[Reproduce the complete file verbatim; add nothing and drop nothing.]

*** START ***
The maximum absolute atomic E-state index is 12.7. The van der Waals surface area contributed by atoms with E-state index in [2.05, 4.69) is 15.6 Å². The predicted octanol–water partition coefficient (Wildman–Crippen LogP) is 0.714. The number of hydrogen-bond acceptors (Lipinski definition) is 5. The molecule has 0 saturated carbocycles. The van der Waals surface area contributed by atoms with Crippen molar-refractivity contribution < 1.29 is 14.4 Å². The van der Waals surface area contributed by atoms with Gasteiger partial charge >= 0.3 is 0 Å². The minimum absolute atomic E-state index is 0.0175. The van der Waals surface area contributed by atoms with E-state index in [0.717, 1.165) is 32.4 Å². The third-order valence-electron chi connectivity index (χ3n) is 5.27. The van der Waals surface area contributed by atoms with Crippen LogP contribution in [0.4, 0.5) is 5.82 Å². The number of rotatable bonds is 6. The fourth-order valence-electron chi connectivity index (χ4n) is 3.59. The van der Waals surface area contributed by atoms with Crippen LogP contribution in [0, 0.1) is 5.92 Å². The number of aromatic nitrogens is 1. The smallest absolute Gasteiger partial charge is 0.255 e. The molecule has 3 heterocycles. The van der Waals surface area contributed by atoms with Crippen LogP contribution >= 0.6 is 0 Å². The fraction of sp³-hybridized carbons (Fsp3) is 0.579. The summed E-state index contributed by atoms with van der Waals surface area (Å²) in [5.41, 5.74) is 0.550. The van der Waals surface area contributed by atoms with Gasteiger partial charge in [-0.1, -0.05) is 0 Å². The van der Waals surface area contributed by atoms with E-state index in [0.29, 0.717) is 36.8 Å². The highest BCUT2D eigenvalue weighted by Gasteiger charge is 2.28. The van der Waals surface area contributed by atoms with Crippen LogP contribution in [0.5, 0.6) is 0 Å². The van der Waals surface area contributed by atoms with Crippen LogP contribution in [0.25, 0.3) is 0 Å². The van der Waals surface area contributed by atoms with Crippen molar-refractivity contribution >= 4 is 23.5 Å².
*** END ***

The maximum absolute atomic E-state index is 12.7. The van der Waals surface area contributed by atoms with E-state index in [2.05, 4.69) is 15.6 Å². The predicted octanol–water partition coefficient (Wildman–Crippen LogP) is 0.714. The number of hydrogen-bond acceptors (Lipinski definition) is 5. The molecule has 0 saturated carbocycles. The van der Waals surface area contributed by atoms with Crippen molar-refractivity contribution < 1.29 is 14.4 Å². The van der Waals surface area contributed by atoms with Gasteiger partial charge >= 0.3 is 0 Å². The minimum absolute atomic E-state index is 0.0175. The van der Waals surface area contributed by atoms with E-state index in [0.717, 1.165) is 32.4 Å². The third-order valence-electron chi connectivity index (χ3n) is 5.27. The van der Waals surface area contributed by atoms with Crippen LogP contribution in [0.4, 0.5) is 5.82 Å². The number of rotatable bonds is 6. The fourth-order valence-electron chi connectivity index (χ4n) is 3.59. The van der Waals surface area contributed by atoms with Crippen LogP contribution in [0, 0.1) is 5.92 Å². The number of aromatic nitrogens is 1. The smallest absolute Gasteiger partial charge is 0.255 e. The molecule has 3 heterocycles. The van der Waals surface area contributed by atoms with Crippen LogP contribution >= 0.6 is 0 Å². The fraction of sp³-hybridized carbons (Fsp3) is 0.579. The summed E-state index contributed by atoms with van der Waals surface area (Å²) in [5.41, 5.74) is 0.550. The van der Waals surface area contributed by atoms with Gasteiger partial charge in [-0.1, -0.05) is 0 Å². The van der Waals surface area contributed by atoms with E-state index in [0.29, 0.717) is 36.8 Å². The highest BCUT2D eigenvalue weighted by Gasteiger charge is 2.28. The van der Waals surface area contributed by atoms with Crippen LogP contribution in [0.5, 0.6) is 0 Å². The van der Waals surface area contributed by atoms with Crippen LogP contribution in [0.25, 0.3) is 0 Å². The van der Waals surface area contributed by atoms with Crippen molar-refractivity contribution >= 4 is 23.5 Å².